From a technical standpoint, the film is superior in every way but that’s to be expected with a budget of $125 million. The special effects look crisp but if you like your cinema and have seen any big budget blockbuster from the past couple of years, you’ll know what to expect. Modern CGI effects are so overblown now that they just fail to impress me anymore. It doesn’t matter how many temples, mountains, deserts, stars, moons and clouds or how detailed everything is, I yearn for the day when everything was just simplified (I blame Lucas and the ridiculous amount of background detail he crammed into Star Wars Episode I: The Phantom Menace). Nowadays, there’s so much going on in the background in a lot of scenes that it just overloads your senses to the point where you lose focus on the main detail.

The major set pieces from the original are still here: the scorpion attack, encountering Pegasus, the venture into Medusa’s lair and the finale with the Kraken. The scorpion attack is arguably the highlight of the film and definitely an improvement over the original. Although clearly sculpted on the Scorponok attack from Transformers, the fight does at least do it’s best to conjure up the spirit of the original. The Medusa sequence looks flashier here with a complex multi-level lair adding to the proceedings. But there’s no sense of atmosphere or dread here and it all looks rather straightforward for Perseus in the end. Medusa looks like a computer game sprite and is a totally wasted opportunity to scare the hell of young kids! The same scene from the original is ten times scarier, has ten times more atmosphere and it may not look as flash, but its way more effective. Pegasus also looks good and has been changed into a black horse although its use in the story seems to have been cut short.

Finally, we come to the end set piece with the Kraken. It’s ramped up in size about a thousand times and despite its massive tentacles crashing everywhere in the city, it doesn’t come off as awe-inspiring as it should. Maybe it’s the fact that it doesn’t do much to warrant getting worked up over it or maybe it’s because we know Perseus will arrive in the knick of time to save the day.

Such a great cast is wasted on films like this as there are too many people around and too little for them all to do. In the leads, Sam Worthington still does little to convince me that he can handle the acting chops of a big budget film as his Australian accent breaks through at almost every opportunity. He’s as flat and bland as he was in Terminator: Salvation. He may have the physical presence to be an action hero but the guy can’t handle dialogue and that’s perhaps why his character has one of the lowest amounts of dialogue I can recall from a lead role in many years. In fact it’s the gods who steal the show in the acting department and you’d wish they’d have been given more to do.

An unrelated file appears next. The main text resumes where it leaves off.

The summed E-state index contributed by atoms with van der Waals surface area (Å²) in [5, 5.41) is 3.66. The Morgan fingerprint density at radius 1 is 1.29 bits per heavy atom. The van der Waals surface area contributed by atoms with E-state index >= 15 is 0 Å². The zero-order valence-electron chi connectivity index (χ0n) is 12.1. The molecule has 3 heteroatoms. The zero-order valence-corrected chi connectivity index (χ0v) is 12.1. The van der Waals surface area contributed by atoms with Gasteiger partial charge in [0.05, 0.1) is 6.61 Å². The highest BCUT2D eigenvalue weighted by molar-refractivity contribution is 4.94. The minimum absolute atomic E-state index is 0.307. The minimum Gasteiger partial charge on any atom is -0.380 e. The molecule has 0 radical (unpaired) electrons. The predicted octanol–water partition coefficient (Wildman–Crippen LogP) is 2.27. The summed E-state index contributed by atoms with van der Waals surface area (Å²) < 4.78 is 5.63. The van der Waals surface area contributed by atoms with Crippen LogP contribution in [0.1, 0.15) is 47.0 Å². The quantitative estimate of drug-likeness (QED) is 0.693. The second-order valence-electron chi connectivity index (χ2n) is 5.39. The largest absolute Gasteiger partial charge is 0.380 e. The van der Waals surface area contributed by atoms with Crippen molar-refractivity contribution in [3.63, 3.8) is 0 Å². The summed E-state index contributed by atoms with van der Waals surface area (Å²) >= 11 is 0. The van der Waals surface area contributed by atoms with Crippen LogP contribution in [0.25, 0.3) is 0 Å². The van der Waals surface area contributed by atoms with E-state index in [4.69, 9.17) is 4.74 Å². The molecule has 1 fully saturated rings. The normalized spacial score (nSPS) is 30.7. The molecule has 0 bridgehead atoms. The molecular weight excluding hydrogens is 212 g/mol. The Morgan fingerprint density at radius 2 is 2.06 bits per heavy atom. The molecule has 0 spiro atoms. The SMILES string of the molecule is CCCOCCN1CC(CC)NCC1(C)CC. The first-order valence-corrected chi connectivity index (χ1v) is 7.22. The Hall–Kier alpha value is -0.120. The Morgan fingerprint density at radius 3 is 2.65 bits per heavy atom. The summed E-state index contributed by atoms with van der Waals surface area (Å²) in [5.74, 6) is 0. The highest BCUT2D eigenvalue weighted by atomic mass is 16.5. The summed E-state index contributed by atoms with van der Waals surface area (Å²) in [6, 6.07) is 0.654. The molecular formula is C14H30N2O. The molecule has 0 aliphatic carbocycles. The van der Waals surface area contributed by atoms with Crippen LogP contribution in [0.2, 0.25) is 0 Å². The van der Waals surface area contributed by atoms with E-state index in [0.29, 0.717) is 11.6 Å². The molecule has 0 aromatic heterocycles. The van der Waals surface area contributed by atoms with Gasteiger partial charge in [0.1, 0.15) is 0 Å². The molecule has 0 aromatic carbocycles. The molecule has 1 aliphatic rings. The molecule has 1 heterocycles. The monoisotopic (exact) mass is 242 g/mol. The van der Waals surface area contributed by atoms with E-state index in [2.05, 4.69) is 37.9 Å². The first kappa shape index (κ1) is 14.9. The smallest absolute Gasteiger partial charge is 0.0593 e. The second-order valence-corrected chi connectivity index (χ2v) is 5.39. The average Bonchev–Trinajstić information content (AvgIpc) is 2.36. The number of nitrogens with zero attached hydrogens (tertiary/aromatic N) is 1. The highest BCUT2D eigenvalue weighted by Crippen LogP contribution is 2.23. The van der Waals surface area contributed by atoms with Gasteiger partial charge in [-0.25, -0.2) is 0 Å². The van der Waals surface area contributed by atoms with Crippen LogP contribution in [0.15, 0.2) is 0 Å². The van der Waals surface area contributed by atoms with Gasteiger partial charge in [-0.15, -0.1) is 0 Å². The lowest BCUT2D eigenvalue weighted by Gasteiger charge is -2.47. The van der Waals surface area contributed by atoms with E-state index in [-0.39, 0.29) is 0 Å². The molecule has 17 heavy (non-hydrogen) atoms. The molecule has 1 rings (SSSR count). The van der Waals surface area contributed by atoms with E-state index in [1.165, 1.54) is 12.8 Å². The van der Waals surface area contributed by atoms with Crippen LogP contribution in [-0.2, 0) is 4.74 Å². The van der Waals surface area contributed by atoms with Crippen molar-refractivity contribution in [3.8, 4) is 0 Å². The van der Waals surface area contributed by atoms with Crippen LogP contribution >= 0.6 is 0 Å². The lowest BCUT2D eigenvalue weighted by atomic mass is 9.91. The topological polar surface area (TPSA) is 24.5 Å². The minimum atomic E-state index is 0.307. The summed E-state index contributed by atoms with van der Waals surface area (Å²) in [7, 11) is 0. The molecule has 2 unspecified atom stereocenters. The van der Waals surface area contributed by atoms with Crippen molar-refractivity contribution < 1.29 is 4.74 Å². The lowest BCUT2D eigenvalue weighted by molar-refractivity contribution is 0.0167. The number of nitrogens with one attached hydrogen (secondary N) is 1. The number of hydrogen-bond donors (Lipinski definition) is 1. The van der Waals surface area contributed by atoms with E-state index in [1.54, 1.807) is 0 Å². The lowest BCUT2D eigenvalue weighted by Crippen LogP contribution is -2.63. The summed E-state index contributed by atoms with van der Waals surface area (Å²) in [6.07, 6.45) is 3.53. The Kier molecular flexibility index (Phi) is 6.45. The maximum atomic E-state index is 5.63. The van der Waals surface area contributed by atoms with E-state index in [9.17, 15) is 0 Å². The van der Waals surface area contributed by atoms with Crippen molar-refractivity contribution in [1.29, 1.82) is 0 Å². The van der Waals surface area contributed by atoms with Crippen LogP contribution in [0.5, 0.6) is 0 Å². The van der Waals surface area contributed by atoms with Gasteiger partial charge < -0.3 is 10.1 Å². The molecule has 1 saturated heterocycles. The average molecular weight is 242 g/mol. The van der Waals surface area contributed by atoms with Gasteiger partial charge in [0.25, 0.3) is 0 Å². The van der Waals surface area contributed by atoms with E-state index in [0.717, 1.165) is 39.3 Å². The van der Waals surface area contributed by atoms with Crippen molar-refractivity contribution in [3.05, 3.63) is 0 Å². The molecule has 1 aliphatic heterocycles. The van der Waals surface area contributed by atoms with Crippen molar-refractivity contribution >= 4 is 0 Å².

Liam Neeson gets little more to do than walk around in a blinged-up silver suit and stroke his beard. Ralph Fiennes seems like he walked straight off the set from the recent Harry Potter flick with his Voldermort character being channelled into Hades as some pantomime-like villain. Gemma Arterton adds little as the love interest and fellow demi-god Io, other than a set of superb legs and thighs and being forced to look stunning for eternity. In mythology, I believe she is some great, great, great grandmother to Perseus so the fact that they cop off at the end makes me squirm around in my seat a little bit. There are so many other names in this that get little or nothing to do that it’s just a criminal waste of talent. The likes of Mads Mikkelsen and Jason Flemyng get decent supporting characters to get into but not much to do in the film with them. Only Liam Cunningham, as one of Perseus’ crew, adds anything like a proper character to proceedings with his sarcastic old soldier adding a few funny lines before his eventual doom.


I can’t say that Clash of the Titans is a total failure because it’s not. It had me entertained throughout but in the end it just fails to capture the imagination in any way, shape or form. It’s ‘just another blockbuster’ with no emotional connection to the audience, save for the anger at the ridiculous amount of money some people would have paid to see it in 3-D. Clash of the Titans had potential to inspire a new generation like the original did but all we get is wasted opportunities and another ho-hum modern blockbuster.